Here we go again. Me, ranting. But it's been so long, I thought I owed you one. So here you go.
I like hearing about data points that help the monkeys leave the cage. And as some of you may recall with a wince, I'm not exactly pro-medicine. Not anti-medicine, either, but I do indeed believe that we hairless monkeys have bought way too hard into The Search For Magic & Hopefully Instant Cures.
For example, I dig when something like nutrition gets a hand up in the clambering for attention we call "media". I'm into the idea that the stuff the earth provides might be all we need, if we can just figure out how to make use it well (and "well" includes sustainably).
So on a related note, since this blog is about fertility topics, my eye was drawn today to this headline: "Antioxidants may help treat infertility" which was followed immediately by "Antioxidants can help with infertility: Study".
Wow, I thought, two headlines in a row on Carrots Vs Infertility -- must be good!
Me being me, I scanned the first piece to find the names of the researcher and the publication in which the study could be found. Along the way I ran into this additional headline: "Antioxidants of Growing Interest to Address Infertility, Erectile Dysfunction".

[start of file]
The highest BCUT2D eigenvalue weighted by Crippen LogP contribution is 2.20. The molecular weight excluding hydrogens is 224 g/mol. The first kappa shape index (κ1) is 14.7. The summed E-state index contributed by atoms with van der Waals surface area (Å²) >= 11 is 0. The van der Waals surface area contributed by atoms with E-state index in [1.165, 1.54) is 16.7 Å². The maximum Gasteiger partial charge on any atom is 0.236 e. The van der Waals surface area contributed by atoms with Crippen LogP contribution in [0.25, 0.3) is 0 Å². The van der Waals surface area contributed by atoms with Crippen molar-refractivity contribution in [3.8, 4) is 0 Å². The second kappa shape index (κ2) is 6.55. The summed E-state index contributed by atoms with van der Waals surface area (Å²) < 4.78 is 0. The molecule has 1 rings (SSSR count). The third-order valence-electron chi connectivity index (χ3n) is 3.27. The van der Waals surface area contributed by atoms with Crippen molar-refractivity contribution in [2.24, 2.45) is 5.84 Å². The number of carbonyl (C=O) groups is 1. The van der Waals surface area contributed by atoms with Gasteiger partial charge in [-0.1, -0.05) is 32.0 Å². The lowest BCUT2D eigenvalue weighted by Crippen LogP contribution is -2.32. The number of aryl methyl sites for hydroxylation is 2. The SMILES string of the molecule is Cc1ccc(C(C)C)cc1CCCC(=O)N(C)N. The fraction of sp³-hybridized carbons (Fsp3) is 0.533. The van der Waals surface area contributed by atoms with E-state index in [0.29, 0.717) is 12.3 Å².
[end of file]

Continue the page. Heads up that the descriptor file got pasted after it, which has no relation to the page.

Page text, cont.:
In three headlines, antioxidants went from being possibly helpful to helpful and then to merely interesting.
And in fact, there's no real news to share. It's bonus points for the study authors of "Antioxidants to enhance fertility: Role of eNOS and potential benefits", published in Pharmacological Research. Their paper is an analysis of data that's been culled by other research, the sum of which author Tori Hagen calls "equivocal" due to study size and focus. She says that while the "jury is still out," data from previous lab studies is "very robust". Says we can look forward to "enormous" potential benefits.
I'm all for telling the monkeys where the key and the lock are located. I get that it's harder to instruct them on using those tools together to open the cage door. I'm just a disappointed monkey when headlines lead me to think that I'm going to be told more than "Yep, there's the lock and there's the key."
Btw, Toronto Sun loses with their version of the "story"...
Follow-up note, from Jessie Gruman's PreparedPatient Forum at the Center for Advancing Health:
... health care journalists are under pressure to excise the uncertainty inherent in scientific inquiry and medical practice from their coverage. Learning about the uncertainty is what we need but not what many of us want.
What she said.